Tuesday, 11 September 2012

Is Indie publishing a dead end?

There have been various blogs and articles stating indie publishing is a dead-end and as many saying it is revolutionizing publishing. This is my opinion.
I have been traditionally published for six years and have twenty-three print books available. I have also had six books published by a digital first publisher. Neither of these publishers has made me significant amounts of money; indeed my main source of income was from PLR and ALCS.
I'm not knocking the traditional route, I have several friends who are making a great deal of money from their advances and royalties, but they write for major publishing houses. I wrote for two small, independent presses and neither advances, nor royalties were substantial.
In May this year I discovered KDP (Kindle Direct Publishing) and have now self (indie) published three Regency romances. Preparing the file for publication is straight forward and the process of publication couldn't be simpler. Of course there is the expense of getting your manuscript professionally edited and proofread, something that would be done by the publishing house if you are going by the traditional route.
For these Regency romances I produced the covers myself – buying the image is straightforward and inexpensive. However, for my next book,  Barbara's War, a historical set in World War II, I have used a professional cover designer. This book will be coming out as a paperback as well as a Kindle edition and I thought it important to have an excellent cover. After adding in the cost of editing and proofing I will have to sell a lot of books before I make a profit.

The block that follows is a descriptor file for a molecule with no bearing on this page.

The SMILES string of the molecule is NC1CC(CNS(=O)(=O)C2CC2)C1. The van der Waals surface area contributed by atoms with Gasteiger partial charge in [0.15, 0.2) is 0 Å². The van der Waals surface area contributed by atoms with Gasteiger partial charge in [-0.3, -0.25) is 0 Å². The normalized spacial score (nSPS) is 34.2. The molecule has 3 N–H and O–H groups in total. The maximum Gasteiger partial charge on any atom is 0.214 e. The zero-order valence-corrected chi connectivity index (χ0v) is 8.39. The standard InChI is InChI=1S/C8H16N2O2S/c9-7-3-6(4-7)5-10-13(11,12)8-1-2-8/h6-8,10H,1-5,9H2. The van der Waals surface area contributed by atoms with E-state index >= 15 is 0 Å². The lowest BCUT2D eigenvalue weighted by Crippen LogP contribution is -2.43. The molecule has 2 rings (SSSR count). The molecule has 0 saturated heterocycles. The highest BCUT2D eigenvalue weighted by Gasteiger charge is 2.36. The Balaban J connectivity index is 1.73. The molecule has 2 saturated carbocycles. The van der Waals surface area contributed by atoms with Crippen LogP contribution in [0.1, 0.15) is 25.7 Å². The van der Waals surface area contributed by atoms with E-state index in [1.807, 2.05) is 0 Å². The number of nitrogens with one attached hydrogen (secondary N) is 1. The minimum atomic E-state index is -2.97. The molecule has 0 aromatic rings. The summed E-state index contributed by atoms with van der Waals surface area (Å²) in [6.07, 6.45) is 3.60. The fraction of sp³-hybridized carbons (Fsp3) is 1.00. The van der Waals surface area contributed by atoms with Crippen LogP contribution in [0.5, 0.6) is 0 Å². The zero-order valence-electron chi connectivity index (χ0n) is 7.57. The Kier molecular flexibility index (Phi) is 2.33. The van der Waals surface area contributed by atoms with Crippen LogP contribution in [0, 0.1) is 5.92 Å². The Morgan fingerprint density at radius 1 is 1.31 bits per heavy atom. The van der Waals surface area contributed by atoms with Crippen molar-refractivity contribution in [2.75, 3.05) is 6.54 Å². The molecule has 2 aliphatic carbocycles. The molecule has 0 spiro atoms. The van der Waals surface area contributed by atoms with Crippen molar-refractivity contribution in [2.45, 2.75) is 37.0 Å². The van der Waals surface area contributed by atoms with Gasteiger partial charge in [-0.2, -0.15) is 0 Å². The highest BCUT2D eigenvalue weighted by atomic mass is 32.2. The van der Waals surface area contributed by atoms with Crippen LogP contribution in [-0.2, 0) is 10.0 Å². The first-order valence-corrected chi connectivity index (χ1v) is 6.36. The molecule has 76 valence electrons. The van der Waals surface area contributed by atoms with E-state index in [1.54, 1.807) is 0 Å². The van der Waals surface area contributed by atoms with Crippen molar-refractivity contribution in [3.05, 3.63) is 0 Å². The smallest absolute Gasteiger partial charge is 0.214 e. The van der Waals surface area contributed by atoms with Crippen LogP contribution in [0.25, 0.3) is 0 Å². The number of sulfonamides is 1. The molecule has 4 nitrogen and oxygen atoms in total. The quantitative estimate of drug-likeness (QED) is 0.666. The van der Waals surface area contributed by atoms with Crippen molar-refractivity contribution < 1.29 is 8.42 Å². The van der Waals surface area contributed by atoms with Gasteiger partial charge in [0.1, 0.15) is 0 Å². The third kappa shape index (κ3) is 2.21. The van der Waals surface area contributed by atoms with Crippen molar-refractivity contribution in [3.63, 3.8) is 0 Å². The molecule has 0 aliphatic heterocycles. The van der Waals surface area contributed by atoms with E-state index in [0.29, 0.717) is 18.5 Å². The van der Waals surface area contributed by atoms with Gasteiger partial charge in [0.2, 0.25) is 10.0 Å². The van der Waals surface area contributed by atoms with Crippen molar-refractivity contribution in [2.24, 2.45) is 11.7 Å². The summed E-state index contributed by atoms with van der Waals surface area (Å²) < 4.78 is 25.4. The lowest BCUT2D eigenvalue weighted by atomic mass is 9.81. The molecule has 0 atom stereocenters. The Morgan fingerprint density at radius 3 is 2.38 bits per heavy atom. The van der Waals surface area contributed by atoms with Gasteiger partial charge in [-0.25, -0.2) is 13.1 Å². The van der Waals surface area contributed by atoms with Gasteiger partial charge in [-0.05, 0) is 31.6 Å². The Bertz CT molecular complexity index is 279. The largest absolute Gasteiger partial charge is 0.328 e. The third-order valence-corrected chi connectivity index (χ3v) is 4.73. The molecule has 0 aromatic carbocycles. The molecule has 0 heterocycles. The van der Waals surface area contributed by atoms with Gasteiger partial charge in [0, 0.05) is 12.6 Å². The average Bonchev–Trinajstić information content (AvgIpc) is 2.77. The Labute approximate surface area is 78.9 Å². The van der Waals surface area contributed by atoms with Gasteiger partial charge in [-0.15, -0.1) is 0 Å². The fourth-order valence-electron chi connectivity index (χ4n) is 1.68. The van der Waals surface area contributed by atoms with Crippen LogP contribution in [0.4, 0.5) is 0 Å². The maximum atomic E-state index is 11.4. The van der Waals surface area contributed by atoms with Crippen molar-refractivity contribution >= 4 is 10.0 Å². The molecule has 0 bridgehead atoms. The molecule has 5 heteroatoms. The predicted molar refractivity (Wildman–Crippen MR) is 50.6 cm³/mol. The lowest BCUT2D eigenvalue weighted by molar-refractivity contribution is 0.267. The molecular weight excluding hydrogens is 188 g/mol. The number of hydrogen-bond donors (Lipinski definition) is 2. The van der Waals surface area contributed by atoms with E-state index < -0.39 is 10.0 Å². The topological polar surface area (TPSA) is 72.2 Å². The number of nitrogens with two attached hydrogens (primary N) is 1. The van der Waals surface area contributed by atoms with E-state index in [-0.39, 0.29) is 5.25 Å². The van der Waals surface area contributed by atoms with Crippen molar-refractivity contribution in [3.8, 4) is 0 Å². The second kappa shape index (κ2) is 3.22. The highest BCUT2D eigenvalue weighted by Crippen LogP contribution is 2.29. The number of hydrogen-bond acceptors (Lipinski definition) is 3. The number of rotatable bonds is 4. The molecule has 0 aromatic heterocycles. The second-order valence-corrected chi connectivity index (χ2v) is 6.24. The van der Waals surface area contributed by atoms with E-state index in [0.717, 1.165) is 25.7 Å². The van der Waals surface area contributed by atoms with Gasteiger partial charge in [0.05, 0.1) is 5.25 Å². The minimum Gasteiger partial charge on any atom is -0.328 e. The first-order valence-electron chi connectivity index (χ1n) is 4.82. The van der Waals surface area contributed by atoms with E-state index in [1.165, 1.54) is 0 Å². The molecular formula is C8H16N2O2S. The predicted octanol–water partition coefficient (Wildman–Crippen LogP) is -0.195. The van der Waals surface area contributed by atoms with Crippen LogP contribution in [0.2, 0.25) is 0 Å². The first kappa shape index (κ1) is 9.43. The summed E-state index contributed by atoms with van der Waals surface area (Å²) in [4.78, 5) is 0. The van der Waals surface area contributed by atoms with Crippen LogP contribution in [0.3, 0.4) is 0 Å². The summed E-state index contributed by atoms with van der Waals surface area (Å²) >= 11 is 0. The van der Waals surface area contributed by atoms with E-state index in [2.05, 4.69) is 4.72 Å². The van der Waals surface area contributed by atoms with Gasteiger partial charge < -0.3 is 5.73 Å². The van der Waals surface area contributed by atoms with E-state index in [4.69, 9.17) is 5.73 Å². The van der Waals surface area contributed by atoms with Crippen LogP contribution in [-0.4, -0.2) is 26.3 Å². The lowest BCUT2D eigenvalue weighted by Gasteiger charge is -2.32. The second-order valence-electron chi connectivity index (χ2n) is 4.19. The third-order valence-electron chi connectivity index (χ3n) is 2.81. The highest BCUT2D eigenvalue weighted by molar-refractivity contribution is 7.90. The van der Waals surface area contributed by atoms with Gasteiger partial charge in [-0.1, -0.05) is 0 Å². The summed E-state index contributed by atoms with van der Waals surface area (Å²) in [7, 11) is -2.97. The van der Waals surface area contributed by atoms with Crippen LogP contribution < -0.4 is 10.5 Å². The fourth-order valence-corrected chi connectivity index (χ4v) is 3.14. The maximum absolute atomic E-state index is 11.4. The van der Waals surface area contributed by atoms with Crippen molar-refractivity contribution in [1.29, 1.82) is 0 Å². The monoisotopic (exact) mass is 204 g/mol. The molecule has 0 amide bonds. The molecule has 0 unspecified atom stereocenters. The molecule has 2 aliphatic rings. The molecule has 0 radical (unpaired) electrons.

I have sold 3000 copies of the first book, The Duke's Reform, which came out in the middle of June and the other two books are selling equally well. I shall release a book every month and by December I expect to be selling more than 150 copies a day of my Kindle books. This won't make me rich, but will double my income.
For me Indie publishing has provided an opportunity to bring my books to thousands of readers in a way that suits me. I no longer have to wait a year to see my titles appear - I'm in control of the timescale and the price.
Barbara's War was turned down by several agents, not because they didn't love the book, but because they couldn't "pigeonhole it". Traditional publishers say that they want books to fit a generic model – then complain that the story is too similar to others they are already publishing! With the advent of Indie publishing a writer can leave the discerning reader to make up their own minds about a book.
I wouldn't go as far to say that Indie publishing has revolutionized publishing - but it has certainly made things exciting for writers and readers alike. In my opinion Indie publishing is the opposite to a dead-end - it is providing a platform for writers of excellent books (Linda Gillard being one) to publish stories that a traditional publisher considered uncommercial.
What do you think?


  1. Exactly, Fenella, and I applaud you. I finally persuaded my son to put his book on Kindle as he had the same reaction as you had to Barbara's War. Ironically, after he'd put it up a small publisher came back to him after months and months saying they loved it. If I lose my contract I shall do the same, although I know I will have to have POD as well, as a lot of my readers - ahem - are of that ilk, if you know what I mean!

  2. Lesley, if it's not a celebrity written book the next best thing is a 'brilliant, best-selling debut novel'. Which leaves most of us searching for somewhere to go -hence teh growth of Indie-publishing.